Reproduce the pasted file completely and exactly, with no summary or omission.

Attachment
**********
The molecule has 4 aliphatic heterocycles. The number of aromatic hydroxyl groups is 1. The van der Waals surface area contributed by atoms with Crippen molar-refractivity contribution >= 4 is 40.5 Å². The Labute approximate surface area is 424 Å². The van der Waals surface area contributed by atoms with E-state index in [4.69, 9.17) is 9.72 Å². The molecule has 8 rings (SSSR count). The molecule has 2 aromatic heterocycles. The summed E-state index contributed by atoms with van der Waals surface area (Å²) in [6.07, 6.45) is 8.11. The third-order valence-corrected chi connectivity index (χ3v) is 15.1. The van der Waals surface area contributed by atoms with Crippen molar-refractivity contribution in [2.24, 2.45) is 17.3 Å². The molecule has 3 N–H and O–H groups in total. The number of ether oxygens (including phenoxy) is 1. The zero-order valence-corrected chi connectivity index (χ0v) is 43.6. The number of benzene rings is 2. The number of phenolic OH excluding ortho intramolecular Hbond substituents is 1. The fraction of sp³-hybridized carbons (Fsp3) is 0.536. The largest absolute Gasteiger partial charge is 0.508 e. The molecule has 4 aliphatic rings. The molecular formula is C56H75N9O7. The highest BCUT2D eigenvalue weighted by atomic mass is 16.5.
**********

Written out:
The molecule has 4 aliphatic heterocycles. The number of aromatic hydroxyl groups is 1. The van der Waals surface area contributed by atoms with Crippen molar-refractivity contribution >= 4 is 40.5 Å². The Labute approximate surface area is 424 Å². The van der Waals surface area contributed by atoms with E-state index in [4.69, 9.17) is 9.72 Å². The molecule has 8 rings (SSSR count). The molecule has 2 aromatic heterocycles. The summed E-state index contributed by atoms with van der Waals surface area (Å²) in [6.07, 6.45) is 8.11. The third-order valence-corrected chi connectivity index (χ3v) is 15.1. The van der Waals surface area contributed by atoms with Crippen molar-refractivity contribution in [2.24, 2.45) is 17.3 Å². The molecule has 3 N–H and O–H groups in total. The number of ether oxygens (including phenoxy) is 1. The zero-order valence-corrected chi connectivity index (χ0v) is 43.6. The number of benzene rings is 2. The number of phenolic OH excluding ortho intramolecular Hbond substituents is 1. The fraction of sp³-hybridized carbons (Fsp3) is 0.536. The largest absolute Gasteiger partial charge is 0.508 e. The molecule has 4 aliphatic rings. The molecular formula is C56H75N9O7. The highest BCUT2D eigenvalue weighted by atomic mass is 16.5.